blue_colr, database-based process launcher
blue_colr allows you to easily launch processes using database as a queue. It consists of bluecolrd, a deamon that executes whatever finds in a queue, and a DSL for enqueuing processes that enables you to easily describe the order and dependencies of processes.
gem install blue_colr
You may want to install log4r gem as well, as it provides more powerful logging features than builtin Ruby's Logger.
require 'blue_colr' BlueColr.launch do run 'echo These processes' run 'echo will be ran sequentially.' parallel do run 'echo And these' sequential do run 'echo (but not' run 'echo these two)' end run 'echo in parallel.' end run 'echo These will execute' run 'echo after all above are finished.' end
Previous code will queue processes within the database, keeping them in dependency order. Those within sequential block (and in root block, by default) will run each after the one before finishes. Those within parallel block will run in parallel. The commands after parallel block will be executed after all the commands in parallel block are sucessfully finished.
Note: the code above will not start the processes by itself, but enqueue them to the database, by default. A separate process called bluecolrd is used for that.
The following chart, generated by the same code above, is its execution sequence:
Requirements and Configuration
In order to access the database, blue_colr requires sequel ORM library, if you don't have it, its gem will be installed along with blue_colr.
Blue_colr uses a relational database to simulate a process queue so you will have to provide one. It relies on two tables, named process_items and process_item_dependencies to work. db/ directory contains Sequel migrations for creating these two:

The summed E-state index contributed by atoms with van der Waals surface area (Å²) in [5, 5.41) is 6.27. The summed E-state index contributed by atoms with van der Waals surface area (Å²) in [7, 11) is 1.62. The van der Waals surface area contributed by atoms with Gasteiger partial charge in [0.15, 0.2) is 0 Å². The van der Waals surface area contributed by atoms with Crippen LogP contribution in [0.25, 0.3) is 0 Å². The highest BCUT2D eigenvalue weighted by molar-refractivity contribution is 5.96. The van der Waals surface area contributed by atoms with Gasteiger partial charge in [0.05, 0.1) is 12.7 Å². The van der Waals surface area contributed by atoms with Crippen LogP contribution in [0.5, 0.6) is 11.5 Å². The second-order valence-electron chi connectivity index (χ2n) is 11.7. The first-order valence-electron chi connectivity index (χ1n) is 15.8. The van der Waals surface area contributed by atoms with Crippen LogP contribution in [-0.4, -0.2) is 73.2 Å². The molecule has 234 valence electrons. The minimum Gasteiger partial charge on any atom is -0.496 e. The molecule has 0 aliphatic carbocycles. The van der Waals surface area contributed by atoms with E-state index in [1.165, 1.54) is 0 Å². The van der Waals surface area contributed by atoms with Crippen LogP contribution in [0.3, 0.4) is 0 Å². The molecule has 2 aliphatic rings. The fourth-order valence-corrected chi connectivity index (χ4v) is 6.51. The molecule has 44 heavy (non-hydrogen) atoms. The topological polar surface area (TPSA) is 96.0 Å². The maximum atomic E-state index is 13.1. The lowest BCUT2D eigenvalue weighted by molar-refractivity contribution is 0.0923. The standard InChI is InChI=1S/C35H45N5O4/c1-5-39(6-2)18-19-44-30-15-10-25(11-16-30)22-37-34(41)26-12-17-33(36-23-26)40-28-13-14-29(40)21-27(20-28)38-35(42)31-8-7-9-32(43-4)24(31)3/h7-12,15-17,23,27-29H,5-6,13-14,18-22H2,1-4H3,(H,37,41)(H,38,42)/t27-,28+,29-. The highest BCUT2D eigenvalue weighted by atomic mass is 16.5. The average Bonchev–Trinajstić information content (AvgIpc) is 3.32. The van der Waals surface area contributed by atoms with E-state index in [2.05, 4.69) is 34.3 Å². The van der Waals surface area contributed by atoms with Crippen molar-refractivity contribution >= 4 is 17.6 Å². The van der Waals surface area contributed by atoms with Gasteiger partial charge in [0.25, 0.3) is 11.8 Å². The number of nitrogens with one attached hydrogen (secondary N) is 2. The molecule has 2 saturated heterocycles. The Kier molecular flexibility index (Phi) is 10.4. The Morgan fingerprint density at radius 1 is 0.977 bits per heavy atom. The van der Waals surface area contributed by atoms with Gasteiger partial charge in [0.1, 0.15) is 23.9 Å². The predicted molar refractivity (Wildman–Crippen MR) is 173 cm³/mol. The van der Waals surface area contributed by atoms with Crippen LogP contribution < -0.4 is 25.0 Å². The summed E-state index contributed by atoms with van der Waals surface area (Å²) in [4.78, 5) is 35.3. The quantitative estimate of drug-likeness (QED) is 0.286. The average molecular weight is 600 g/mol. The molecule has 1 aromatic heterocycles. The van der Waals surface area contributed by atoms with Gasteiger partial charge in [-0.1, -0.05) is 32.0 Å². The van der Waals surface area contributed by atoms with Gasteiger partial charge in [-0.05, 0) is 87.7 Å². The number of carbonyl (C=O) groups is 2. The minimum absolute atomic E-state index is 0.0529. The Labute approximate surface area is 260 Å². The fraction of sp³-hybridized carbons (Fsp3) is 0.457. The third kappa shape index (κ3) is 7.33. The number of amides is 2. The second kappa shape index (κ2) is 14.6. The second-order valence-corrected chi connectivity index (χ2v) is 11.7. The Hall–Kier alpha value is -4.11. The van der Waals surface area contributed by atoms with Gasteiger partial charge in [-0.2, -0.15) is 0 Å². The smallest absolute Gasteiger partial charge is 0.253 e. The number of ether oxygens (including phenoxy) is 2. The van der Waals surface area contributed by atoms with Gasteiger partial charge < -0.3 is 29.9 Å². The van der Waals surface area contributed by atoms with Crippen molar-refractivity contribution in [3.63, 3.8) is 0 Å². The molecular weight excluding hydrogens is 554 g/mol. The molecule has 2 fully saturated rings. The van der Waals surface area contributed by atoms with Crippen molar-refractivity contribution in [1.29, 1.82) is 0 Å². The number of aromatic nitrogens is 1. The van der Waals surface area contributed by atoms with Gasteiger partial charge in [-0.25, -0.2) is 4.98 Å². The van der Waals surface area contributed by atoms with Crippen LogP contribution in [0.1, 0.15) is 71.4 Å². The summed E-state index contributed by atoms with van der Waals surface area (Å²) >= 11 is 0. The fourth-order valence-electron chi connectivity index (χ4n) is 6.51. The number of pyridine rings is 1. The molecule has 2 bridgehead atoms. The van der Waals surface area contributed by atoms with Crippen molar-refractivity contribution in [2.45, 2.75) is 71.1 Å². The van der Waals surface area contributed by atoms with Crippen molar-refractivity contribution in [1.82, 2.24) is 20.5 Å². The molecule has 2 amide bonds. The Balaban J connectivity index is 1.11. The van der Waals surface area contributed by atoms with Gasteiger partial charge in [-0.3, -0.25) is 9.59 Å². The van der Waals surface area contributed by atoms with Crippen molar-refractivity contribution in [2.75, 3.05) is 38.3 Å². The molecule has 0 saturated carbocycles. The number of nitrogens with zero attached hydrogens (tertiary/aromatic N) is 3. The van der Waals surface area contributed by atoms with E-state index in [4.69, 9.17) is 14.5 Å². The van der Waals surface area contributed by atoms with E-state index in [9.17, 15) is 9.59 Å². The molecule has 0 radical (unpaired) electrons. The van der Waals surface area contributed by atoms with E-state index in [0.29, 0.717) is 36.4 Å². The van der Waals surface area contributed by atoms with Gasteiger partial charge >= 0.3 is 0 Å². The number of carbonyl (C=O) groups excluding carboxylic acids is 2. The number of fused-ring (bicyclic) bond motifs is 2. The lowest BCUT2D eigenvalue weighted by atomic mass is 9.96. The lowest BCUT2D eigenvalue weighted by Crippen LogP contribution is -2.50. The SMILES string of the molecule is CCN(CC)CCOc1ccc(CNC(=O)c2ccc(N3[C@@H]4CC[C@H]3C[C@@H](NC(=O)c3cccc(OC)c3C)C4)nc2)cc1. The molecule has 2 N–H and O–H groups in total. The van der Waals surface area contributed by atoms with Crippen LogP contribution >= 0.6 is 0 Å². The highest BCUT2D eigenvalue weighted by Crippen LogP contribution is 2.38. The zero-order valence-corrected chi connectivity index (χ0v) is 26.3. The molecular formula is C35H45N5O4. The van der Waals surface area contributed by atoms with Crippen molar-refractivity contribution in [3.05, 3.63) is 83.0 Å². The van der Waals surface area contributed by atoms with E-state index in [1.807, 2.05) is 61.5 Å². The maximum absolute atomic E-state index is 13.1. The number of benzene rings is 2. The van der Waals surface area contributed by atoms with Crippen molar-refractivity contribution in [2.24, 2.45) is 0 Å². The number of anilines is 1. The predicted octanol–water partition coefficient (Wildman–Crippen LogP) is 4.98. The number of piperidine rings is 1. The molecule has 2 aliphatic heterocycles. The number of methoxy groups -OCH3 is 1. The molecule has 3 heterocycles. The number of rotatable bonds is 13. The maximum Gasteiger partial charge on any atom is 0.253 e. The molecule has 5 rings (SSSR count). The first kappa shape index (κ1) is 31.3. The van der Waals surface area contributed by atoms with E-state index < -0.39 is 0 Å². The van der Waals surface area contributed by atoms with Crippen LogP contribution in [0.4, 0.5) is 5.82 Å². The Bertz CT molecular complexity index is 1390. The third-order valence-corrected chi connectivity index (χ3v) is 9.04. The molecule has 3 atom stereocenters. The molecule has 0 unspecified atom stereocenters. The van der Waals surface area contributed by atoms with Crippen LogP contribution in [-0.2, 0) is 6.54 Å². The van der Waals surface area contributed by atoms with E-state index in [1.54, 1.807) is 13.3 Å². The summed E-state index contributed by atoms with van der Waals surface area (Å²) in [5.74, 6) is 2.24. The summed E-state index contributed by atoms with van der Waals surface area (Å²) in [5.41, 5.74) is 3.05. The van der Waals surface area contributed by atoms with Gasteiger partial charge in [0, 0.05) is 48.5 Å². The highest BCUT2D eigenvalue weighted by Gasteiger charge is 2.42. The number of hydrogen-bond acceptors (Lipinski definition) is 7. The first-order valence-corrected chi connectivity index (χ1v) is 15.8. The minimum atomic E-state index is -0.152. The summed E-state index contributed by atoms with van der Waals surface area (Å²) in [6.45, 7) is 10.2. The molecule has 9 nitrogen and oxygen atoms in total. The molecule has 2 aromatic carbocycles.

sequel -m db/ sqlite://examples/test.db
Basic configuration is passed to blue_colr either by setting options from your code, or (if not set), blue_colr will parse your command line arguments and get the path to yaml configuration file, using -c option.
Blue_colr daemon is constantly running, checking the database for newly enqueued processes, and executing them in a subshell, observing the order.
This script is used to launch arbitrary command through blue_colr. You might want to do that if you want to keep track of the stuff you launch (as everything goes through a database table).
bcrun -c path_to_config.yaml -x "command to execute"
An environment is something like category which you assign to a set of processes when enqueuing them. Then you can have multiple daemons running, each one of them targeting specific environment. That allows easy distribution of your tasks across multiple machines, while keeping them synchronized, like the following scenario:
Start tasks a and b on machine X and c on machine Y
When all above are sucessfully done, start task d on machine Z